- Energy industry
The energy industry is a generic term for all of the industries involved the production and sale of
energy, including fuelextraction, manufacturing, refining and distribution. Modern society consumes large amounts of fuel, and the energy industry is a crucial part of the infrastructureand maintenance of society in almost all countries.
In particular, the energy industry comprises:
petroleum industry, including oil companies, petroleum refiners, fuel transport and end-user sales at gas stations
* the gas industry, including
natural gasextraction, and coal gasmanufacture, as well as distribution and sales
electrical power industry, including electricity generation, electric power distributionand sales
renewable energy industry, comprising alternative energyand sustainable energycompanies, including those involved in hydroelectric power, wind power, and solar powergeneration, and the manufacture, distribution and sale of alternative fuels.
* traditional energy industry based on the collection and distribution of
firewood, the use of which, for cooking and heating, is particularly common in poorer countries
Defining the energy industry
United Nationsdeveloped the International Standard Industrial Classification, which is a list of economic and social classifications. [ [http://unstats.un.org/unsd/cr/family1.asp United Nations economic and social classifications] Accessed 6 April 2007.] There is no distinct classification for an energy industry, because the classification system is based on "activities", "products", and "expenditures according to purpose". [ [http://unstats.un.org/unsd/cr/registry/regct.asp?Lg=1 United Nations Available Classifications] Accessed 6 April 2007.]
Countries in North America use the
North American Industry Classification System(NAICS). The NAICS sectors #21 and #22 (mining and utilities) might roughly define the energy industry in North America. This classification is used by the U.S. Securities and Exchange Commission.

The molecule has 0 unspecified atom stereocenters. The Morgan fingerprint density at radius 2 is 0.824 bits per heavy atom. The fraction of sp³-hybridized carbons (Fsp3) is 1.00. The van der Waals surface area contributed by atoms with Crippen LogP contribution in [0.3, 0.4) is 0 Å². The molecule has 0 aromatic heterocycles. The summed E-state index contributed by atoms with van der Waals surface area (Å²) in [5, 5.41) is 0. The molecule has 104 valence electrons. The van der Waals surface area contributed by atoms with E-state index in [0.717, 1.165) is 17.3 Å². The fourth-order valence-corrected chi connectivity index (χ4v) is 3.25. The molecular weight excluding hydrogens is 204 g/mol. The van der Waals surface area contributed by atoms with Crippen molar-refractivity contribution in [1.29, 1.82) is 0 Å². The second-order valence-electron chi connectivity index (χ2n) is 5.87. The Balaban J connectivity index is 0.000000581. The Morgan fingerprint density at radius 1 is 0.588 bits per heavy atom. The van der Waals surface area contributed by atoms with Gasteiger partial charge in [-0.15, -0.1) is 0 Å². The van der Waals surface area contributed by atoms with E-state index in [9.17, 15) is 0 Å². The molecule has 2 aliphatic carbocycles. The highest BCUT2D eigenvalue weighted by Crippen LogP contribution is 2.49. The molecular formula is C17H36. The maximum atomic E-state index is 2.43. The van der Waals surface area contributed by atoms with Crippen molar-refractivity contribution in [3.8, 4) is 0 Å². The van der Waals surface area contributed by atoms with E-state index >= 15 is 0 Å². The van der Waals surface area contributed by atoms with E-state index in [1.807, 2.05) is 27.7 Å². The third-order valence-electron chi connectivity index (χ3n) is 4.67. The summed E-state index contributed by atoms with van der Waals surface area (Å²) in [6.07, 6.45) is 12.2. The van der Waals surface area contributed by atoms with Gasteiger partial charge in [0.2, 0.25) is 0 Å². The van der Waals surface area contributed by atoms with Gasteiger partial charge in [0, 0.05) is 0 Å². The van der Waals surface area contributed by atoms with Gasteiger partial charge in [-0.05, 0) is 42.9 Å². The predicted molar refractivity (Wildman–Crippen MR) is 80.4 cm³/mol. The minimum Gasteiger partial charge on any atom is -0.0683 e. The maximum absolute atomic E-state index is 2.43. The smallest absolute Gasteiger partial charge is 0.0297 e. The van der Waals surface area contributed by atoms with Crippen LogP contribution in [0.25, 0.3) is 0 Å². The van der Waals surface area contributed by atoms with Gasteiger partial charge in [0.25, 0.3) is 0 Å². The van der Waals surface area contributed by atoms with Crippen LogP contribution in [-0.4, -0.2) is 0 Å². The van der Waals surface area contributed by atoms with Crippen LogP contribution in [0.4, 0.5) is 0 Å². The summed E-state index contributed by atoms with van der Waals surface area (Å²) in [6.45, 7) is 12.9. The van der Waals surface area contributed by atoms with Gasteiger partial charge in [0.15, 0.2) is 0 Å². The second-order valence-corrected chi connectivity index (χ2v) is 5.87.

Financial market classifications
Global Industry Classification Standardused by Morgan Stanleydefine the energy industry as comprising companies primarily working with oil, gas, coal and consumable fuels, excluding companies working with certain industrial gases. [ [http://www.mscibarra.com/products/gics/structure.jsp MSCI-Barra GICS Tables] Accessed 6 April 2007.]
Add also to expand this section:
Dow Jones Industrial Average[ [http://www.icbenchmark.com/docs/ICB_StructureSheet_120104.pdf Industry Classification Benchmark for Dow Jones Indexes (United States) and FTSE Indexes (United Kingdom)] (pdf)]
Because of government encouragement in the form of subsidies and
tax incentives, energy conservationefforts are also being increasingly viewed as a major function of the energy industry, as saving an amount of energy has almost identical economic benefits to generating that same amount of energy. The energy industry generates a large amount of pollution, including the generation of toxic gases and greenhouse gases from fuel combustion, nuclear wastefrom nuclear power generation, and oil spillages in the petroleum industry. Because of government regulation, pollution regulationefforts form an increasing part of the energy industry, and the trading of carbon credits and pollution credits on the free market may also result in energy saving and pollution control measures becoming even more important to energy companies.
Canadian Centre for Energy Information
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